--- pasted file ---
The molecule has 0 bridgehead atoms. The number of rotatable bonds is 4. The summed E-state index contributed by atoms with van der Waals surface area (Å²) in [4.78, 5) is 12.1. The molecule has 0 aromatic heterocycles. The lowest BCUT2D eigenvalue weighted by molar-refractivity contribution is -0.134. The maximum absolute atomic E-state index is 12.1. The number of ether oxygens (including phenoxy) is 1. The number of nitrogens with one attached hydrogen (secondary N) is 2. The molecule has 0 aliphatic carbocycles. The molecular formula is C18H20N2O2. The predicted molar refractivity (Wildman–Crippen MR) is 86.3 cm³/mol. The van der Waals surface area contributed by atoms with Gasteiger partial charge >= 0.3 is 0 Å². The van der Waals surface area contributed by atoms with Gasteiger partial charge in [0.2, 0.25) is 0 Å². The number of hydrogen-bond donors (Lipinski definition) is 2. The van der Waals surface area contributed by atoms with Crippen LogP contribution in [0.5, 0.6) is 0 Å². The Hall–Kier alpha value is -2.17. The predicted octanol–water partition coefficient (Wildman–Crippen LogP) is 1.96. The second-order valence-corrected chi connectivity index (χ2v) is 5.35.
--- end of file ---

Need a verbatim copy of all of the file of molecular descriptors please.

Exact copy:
The molecule has 0 bridgehead atoms. The number of rotatable bonds is 4. The summed E-state index contributed by atoms with van der Waals surface area (Å²) in [4.78, 5) is 12.1. The molecule has 0 aromatic heterocycles. The lowest BCUT2D eigenvalue weighted by molar-refractivity contribution is -0.134. The maximum absolute atomic E-state index is 12.1. The number of ether oxygens (including phenoxy) is 1. The number of nitrogens with one attached hydrogen (secondary N) is 2. The molecule has 0 aliphatic carbocycles. The molecular formula is C18H20N2O2. The predicted molar refractivity (Wildman–Crippen MR) is 86.3 cm³/mol. The van der Waals surface area contributed by atoms with Gasteiger partial charge >= 0.3 is 0 Å². The van der Waals surface area contributed by atoms with Gasteiger partial charge in [0.2, 0.25) is 0 Å². The number of hydrogen-bond donors (Lipinski definition) is 2. The van der Waals surface area contributed by atoms with Crippen LogP contribution in [0.5, 0.6) is 0 Å². The Hall–Kier alpha value is -2.17. The predicted octanol–water partition coefficient (Wildman–Crippen LogP) is 1.96. The second-order valence-corrected chi connectivity index (χ2v) is 5.35.